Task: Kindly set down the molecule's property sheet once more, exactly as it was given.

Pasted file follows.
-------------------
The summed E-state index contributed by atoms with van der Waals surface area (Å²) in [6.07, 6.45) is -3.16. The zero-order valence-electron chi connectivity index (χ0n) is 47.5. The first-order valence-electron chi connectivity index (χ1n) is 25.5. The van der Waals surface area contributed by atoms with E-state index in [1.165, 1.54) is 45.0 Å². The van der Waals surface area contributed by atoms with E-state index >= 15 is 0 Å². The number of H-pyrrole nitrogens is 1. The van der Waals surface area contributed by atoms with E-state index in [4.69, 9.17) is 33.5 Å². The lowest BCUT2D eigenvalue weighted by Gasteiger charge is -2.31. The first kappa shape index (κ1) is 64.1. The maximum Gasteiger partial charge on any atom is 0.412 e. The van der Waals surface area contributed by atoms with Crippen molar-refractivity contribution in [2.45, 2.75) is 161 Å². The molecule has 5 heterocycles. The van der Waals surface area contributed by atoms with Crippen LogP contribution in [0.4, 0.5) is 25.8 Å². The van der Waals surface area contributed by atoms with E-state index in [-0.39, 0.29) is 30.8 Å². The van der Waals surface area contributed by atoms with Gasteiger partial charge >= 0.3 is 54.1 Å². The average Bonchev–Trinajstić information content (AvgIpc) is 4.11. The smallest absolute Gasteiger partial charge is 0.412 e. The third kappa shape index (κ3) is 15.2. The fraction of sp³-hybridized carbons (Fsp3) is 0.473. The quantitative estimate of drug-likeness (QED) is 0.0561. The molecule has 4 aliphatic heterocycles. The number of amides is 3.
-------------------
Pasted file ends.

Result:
The summed E-state index contributed by atoms with van der Waals surface area (Å²) in [6.07, 6.45) is -3.16. The zero-order valence-electron chi connectivity index (χ0n) is 47.5. The first-order valence-electron chi connectivity index (χ1n) is 25.5. The van der Waals surface area contributed by atoms with E-state index in [1.165, 1.54) is 45.0 Å². The van der Waals surface area contributed by atoms with E-state index >= 15 is 0 Å². The number of H-pyrrole nitrogens is 1. The van der Waals surface area contributed by atoms with E-state index in [4.69, 9.17) is 33.5 Å². The lowest BCUT2D eigenvalue weighted by Gasteiger charge is -2.31. The first kappa shape index (κ1) is 64.1. The maximum Gasteiger partial charge on any atom is 0.412 e. The van der Waals surface area contributed by atoms with Crippen molar-refractivity contribution in [2.45, 2.75) is 161 Å². The molecule has 5 heterocycles. The van der Waals surface area contributed by atoms with Crippen LogP contribution in [0.4, 0.5) is 25.8 Å². The van der Waals surface area contributed by atoms with E-state index in [-0.39, 0.29) is 30.8 Å². The van der Waals surface area contributed by atoms with Gasteiger partial charge >= 0.3 is 54.1 Å². The average Bonchev–Trinajstić information content (AvgIpc) is 4.11. The smallest absolute Gasteiger partial charge is 0.412 e. The third kappa shape index (κ3) is 15.2. The fraction of sp³-hybridized carbons (Fsp3) is 0.473. The quantitative estimate of drug-likeness (QED) is 0.0561. The molecule has 4 aliphatic heterocycles. The number of amides is 3.